Article after article about professionals backstage at fashion weeks and on photoshoots talks about models of colour still, today, fixing their own makeup, bringing their own colour cosmetics or having an assistant of colour fix their hair or makeup after the head makeup artist or stylist didn’t have the necessary training to work with non-white models. Many women of colour on Hirons’s post commented about the struggle to find aestheticians they trust with their skin or who are capable of recognising and properly treating skin conditions on darker skin tones. In the professional realm, it really does start with the training.

What brands can do

Brands that make products and tools play a role as well. From creating foundations and other colour cosmetics and skincare that everyone can use to making sure their clinical trials or even application/useage instructions apply to everyone. Digital Creator, Writer and Inclusion Advocate Ruchi Page says “the success of an inclusive beauty brand consists of 3 necessary factors: The brand caters to a variety of skin tones in all complexion categories and in across all launches, The product campaigns utilize models with an array of backgrounds – tokenism is very evident when it comes to beauty campaigns. And BIPOC are equally working behind the scenes to create and develop the brand alongside Caucasian employees.”

Brands will often claim that there isn’t “demand” for darker shades, but it’s a hard argument to believe if they haven’t previously made them or haven’t widely stocked those shades (if they do make them) in the first place. It’s a sort of complacency that abdicates responsibility for making sure you’re not ignoring certain parts of the population because of a feature they can’t help – in this case skin colour.

Shanthi says “brands have a responsibility to ensure they are catering to all consumers. This includes educating global and local teams on the importance of inclusivity as a consumer need. Many brands jump straight to diverse representation in advertising and marketing communications. However, they still lack the products and services to cater to a diverse consumer market. We need to ensure brands are practicing what they preach – this is a requirement for long-lasting and meaningful change.”

Willink thinks “Brands can be so driven by profit maximization that they are essentially oblivious to the significant impacts on those who are treated unfairly or neglected.” And it’s worth pointing out to that ignoring inclusivity could damage that very profit margins they seek to protect. In this post-Fenty Beauty era, there will certainly be another beauty brand there practicing what it preaches and winning the hearts and wallets of those consumers and clients.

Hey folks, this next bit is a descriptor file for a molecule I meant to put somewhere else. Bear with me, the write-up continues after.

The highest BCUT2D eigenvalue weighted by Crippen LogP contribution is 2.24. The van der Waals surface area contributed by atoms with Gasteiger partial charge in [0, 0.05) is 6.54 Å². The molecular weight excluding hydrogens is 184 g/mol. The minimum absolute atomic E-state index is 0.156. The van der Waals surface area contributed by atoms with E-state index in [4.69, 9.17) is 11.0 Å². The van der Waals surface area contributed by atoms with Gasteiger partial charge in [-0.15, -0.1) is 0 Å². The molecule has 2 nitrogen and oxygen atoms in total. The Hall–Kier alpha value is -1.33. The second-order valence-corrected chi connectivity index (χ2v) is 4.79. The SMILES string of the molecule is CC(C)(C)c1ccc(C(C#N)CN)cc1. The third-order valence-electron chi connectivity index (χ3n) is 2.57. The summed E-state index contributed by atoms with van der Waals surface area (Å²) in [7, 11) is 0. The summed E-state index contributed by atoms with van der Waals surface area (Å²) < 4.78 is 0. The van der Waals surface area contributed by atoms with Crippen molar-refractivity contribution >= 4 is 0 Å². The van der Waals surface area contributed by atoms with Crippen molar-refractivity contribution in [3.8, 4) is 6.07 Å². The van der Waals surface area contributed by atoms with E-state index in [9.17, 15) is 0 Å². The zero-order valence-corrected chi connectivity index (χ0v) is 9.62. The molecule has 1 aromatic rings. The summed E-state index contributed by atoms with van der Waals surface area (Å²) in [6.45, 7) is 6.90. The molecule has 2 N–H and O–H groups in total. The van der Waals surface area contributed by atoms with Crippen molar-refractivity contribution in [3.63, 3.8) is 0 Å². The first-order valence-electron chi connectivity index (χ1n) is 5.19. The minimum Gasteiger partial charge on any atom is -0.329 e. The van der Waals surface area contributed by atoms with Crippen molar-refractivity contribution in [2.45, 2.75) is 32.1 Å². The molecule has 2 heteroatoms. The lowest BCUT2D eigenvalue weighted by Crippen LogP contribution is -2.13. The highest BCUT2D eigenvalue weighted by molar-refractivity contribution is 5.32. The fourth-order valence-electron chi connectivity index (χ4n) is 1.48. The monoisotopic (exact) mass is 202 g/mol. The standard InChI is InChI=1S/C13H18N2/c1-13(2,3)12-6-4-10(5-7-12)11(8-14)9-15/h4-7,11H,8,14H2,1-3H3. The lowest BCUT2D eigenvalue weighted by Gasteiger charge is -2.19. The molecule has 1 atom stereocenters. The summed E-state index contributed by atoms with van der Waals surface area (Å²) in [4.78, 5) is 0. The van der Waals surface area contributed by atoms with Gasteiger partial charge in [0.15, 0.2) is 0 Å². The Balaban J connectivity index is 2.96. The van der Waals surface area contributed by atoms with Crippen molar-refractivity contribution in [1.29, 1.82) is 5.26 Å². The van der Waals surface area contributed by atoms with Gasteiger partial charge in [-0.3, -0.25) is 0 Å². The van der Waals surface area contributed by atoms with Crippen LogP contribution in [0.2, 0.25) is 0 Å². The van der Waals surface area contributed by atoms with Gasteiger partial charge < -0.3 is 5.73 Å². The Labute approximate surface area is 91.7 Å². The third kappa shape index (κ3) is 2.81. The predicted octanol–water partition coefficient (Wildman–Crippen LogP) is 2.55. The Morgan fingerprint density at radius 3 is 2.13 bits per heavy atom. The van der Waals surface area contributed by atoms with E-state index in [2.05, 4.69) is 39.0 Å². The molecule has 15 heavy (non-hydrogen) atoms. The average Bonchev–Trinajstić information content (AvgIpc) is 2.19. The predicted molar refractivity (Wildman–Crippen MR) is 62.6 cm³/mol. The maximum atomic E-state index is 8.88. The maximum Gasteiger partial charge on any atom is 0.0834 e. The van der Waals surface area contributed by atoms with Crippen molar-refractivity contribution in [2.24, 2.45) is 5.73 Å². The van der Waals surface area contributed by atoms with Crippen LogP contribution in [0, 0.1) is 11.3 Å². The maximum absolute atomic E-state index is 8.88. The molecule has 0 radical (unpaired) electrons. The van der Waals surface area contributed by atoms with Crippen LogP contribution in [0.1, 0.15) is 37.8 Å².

“What seemed to work 10 or 20 years ago should not be deemed as acceptable anymore,” says Willink. “There needs to be constant evaluation of how Australian has and will continue to change.” According to the 2016 Australian census basic community data, more than a quarter of Australians were born overseas and the biggest source of those residents is the UK, China and India and those trends don’t appear to be slowing much except for the unexpected dip in migration due to closed borders during the pandemic. “All customers should have the right to access makeup and relying on “demand” is an outdated and exclusive approach,” says Willink. And if the products aren’t available for people of darker skin tones then, frankly, there won’t ever be demand for them.

The pro brands leading the charge

Page and Murugan name several professional beauty brands that have been quietly practicing inclusivity for a long time, although that doesn’t negate all the work that needs to be done and the excuses many brands have made for not practicing inclusivity in both corporate and product offering. Shanthi says “One of the most inclusive beauty brands that have practiced a celebration of diversity from day one is the Parisian [professional makeup] brand Make Up For Ever. The brand’s DNA is built on the notion that everyone should have access to beauty products… This year the brand launched a range of setting powders that come in a variety of shades to ensure all skin tones are catered for. They even created a linkup of primers that cater to different skin tones and concerns – something many brands are yet to do!”

Without regulations for stocking requirements that don’t discriminate, however, it might be hard to get all corners of the industry on board. There are no rules around this sort of thing. It’s all voluntary, left up to brands and businesses to decide which customers they create treatments, products and tools for. Shanthi says ”There is no governing body to ensure Australian beauty retailers or being inclusive.” Nor is there one for the professional beauty industry. “When global beauty brands launch into the Australian market,” says Shanthi, “there are no guidelines to ensure each brand is responsible for catering to the full market” What this can often mean is that brand often don’t have a full range of shades even available in Australia at all, let alone in a store or salon instead of just online.